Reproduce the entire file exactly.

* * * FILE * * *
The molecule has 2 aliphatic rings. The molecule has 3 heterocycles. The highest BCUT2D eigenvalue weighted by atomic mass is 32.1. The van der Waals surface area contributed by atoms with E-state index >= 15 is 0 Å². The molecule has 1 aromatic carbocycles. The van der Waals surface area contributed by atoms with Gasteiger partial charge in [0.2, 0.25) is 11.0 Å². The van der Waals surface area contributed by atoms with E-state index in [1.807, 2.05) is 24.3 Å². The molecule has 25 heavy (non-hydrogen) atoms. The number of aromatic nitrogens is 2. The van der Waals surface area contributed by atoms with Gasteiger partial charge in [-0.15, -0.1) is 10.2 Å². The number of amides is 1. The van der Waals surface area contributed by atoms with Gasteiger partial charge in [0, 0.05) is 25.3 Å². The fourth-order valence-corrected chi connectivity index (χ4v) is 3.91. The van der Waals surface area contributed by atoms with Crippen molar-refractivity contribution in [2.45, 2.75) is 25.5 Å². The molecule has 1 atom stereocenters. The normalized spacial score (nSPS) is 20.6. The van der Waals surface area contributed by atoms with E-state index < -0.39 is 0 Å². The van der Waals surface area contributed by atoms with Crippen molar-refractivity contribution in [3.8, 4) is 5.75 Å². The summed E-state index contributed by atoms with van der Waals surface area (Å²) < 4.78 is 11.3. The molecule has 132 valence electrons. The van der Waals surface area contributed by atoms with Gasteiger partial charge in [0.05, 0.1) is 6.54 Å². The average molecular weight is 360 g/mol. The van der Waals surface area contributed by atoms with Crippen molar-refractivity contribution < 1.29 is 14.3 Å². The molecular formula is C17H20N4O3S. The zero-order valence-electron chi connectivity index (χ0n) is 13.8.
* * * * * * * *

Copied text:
The molecule has 2 aliphatic rings. The molecule has 3 heterocycles. The highest BCUT2D eigenvalue weighted by atomic mass is 32.1. The van der Waals surface area contributed by atoms with E-state index >= 15 is 0 Å². The molecule has 1 aromatic carbocycles. The van der Waals surface area contributed by atoms with Gasteiger partial charge in [0.2, 0.25) is 11.0 Å². The van der Waals surface area contributed by atoms with E-state index in [1.807, 2.05) is 24.3 Å². The molecule has 25 heavy (non-hydrogen) atoms. The number of aromatic nitrogens is 2. The van der Waals surface area contributed by atoms with Gasteiger partial charge in [-0.15, -0.1) is 10.2 Å². The number of amides is 1. The van der Waals surface area contributed by atoms with Gasteiger partial charge in [0, 0.05) is 25.3 Å². The fourth-order valence-corrected chi connectivity index (χ4v) is 3.91. The van der Waals surface area contributed by atoms with Crippen molar-refractivity contribution in [2.45, 2.75) is 25.5 Å². The molecule has 1 atom stereocenters. The normalized spacial score (nSPS) is 20.6. The van der Waals surface area contributed by atoms with E-state index < -0.39 is 0 Å². The van der Waals surface area contributed by atoms with Crippen molar-refractivity contribution in [3.8, 4) is 5.75 Å². The summed E-state index contributed by atoms with van der Waals surface area (Å²) < 4.78 is 11.3. The molecule has 132 valence electrons. The van der Waals surface area contributed by atoms with Gasteiger partial charge in [0.05, 0.1) is 6.54 Å². The average molecular weight is 360 g/mol. The van der Waals surface area contributed by atoms with Crippen molar-refractivity contribution < 1.29 is 14.3 Å². The molecular formula is C17H20N4O3S. The zero-order valence-electron chi connectivity index (χ0n) is 13.8.